Returning Home: Record-Keeping
Taking pictures is a very effective way of showing the damage to your property. If you need a camera, remember the disposable cameras you can buy in a grocery or drug store.
After an emergency, if you have had to leave your home or your home was damaged in any way, it is important to document all of the costs you have had.
Your first contact should be your insurance agent. Keep complete records of losses and disaster-related expenses. These will help you in filing your claim. If additional aid is available, or if you are not insured, these records will also help you in applying for State or federal aid that may become available and for allowable income tax deductions. Most disaster losses are also deductible for income tax purposes.
Always take pictures of any damages. Photographs of damaged homes or objects are excellent evidence of the impact on your home or possessions.
Include records on the following:
- All actual losses, including furniture, clothes, paintings, artifacts, food, and equipment, even if you don't intend to replace them;
- All disaster-related expenses. This includes the additional cost of living, if any, for your family and you, such as motel and restaurant bills, temporary rental of cars or home rental;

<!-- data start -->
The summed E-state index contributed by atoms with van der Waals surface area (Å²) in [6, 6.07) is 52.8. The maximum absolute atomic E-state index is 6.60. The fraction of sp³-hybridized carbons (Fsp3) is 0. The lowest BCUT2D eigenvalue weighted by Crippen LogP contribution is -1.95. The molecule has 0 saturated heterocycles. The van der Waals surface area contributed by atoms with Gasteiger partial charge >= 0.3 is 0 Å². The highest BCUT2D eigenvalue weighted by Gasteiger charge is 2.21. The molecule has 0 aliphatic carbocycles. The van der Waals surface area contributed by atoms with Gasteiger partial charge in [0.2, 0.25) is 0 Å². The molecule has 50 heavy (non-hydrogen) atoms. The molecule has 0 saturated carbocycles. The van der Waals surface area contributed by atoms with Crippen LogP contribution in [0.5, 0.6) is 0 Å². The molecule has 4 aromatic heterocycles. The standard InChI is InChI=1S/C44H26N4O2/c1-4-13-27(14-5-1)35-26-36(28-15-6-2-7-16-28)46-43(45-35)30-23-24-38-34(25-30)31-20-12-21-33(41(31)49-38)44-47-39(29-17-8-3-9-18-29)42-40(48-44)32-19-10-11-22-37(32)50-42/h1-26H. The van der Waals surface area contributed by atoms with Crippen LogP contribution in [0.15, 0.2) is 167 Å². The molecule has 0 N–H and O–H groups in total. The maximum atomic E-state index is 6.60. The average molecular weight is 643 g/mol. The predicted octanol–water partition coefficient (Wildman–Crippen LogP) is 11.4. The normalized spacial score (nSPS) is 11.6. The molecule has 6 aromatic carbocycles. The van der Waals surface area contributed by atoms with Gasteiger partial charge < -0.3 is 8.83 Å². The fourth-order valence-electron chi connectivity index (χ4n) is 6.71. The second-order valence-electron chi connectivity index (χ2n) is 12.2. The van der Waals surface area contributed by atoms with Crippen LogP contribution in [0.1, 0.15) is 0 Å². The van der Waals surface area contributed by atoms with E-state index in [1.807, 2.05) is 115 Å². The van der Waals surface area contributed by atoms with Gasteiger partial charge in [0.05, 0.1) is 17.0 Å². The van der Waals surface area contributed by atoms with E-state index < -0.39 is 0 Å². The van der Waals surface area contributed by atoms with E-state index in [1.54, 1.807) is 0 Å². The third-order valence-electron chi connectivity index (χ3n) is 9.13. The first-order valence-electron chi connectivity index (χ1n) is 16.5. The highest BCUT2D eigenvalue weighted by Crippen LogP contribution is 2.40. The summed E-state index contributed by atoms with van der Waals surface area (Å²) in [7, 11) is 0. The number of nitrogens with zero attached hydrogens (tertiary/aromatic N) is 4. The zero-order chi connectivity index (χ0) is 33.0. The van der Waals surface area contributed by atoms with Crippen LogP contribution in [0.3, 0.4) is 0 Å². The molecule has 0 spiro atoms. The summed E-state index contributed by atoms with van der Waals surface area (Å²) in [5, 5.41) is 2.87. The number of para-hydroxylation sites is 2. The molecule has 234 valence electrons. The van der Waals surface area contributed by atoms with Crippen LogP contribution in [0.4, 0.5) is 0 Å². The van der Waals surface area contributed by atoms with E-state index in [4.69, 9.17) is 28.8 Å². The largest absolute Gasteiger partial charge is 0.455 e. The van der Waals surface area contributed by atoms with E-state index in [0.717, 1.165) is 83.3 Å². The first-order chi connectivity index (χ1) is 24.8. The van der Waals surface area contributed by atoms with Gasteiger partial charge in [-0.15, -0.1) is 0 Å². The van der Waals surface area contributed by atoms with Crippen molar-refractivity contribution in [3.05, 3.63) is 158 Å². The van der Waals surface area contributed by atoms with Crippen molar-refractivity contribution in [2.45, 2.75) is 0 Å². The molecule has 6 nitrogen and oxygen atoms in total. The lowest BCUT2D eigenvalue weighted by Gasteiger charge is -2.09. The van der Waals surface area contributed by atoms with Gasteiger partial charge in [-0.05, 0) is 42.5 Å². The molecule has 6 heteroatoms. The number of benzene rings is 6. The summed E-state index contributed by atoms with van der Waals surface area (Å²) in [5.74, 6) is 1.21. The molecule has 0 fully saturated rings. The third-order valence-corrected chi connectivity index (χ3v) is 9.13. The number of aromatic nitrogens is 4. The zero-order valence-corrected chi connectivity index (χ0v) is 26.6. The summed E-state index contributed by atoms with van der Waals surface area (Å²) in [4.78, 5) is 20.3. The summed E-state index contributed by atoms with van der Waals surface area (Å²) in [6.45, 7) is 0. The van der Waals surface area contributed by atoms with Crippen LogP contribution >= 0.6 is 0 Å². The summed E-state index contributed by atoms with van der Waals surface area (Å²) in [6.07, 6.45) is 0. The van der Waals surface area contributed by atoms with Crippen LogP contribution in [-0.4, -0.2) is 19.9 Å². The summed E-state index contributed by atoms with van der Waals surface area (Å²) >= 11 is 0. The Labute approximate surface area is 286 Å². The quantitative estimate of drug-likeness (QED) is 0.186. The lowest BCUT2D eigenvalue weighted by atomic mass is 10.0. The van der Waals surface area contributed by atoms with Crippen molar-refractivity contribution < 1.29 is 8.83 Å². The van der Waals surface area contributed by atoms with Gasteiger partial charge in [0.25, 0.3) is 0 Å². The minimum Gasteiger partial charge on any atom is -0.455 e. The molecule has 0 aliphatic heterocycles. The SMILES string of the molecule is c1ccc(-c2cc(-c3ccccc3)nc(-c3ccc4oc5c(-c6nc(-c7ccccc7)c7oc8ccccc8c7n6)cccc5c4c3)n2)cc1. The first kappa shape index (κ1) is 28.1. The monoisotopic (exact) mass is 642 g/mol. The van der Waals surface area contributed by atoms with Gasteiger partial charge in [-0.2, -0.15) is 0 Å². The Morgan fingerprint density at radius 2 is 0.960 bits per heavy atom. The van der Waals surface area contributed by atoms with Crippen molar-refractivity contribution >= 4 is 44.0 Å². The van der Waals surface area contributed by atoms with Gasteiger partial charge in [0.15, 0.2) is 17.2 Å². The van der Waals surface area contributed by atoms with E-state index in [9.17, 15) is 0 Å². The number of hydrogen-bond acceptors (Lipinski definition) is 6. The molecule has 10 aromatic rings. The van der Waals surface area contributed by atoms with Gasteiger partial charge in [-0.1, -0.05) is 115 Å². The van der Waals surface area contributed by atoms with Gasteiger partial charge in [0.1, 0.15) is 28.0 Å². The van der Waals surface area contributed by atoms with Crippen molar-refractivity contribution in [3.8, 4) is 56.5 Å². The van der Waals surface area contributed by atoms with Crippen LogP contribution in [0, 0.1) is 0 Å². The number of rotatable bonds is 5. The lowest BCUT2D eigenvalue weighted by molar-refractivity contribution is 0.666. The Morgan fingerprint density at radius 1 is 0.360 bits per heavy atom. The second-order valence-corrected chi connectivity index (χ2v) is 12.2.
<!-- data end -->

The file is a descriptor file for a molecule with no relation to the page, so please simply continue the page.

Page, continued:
- Clean-up expenses, rented equipment, and depreciation of equipment purchases;
- Restoration expenses, including all labor and material purchased and other costs to return your home to its prior condition.
- After completing your list of losses, have two or three of your neighbors sign the list as witnesses. Make sure they inspect all damaged material, so they can vouch for the list's accuracy.
- Try to document the value of each object lost. Include bills of sale, cancelled checks, charge account records or prior insurance evaluations. If you don't have these, estimate the value, purchase place, and date of purchase. Include this information with your list.
- After the clean up, make an inventory of your household and document it with pictures or receipts. Keep it in a safe deposit box or in another safe place away from the area.
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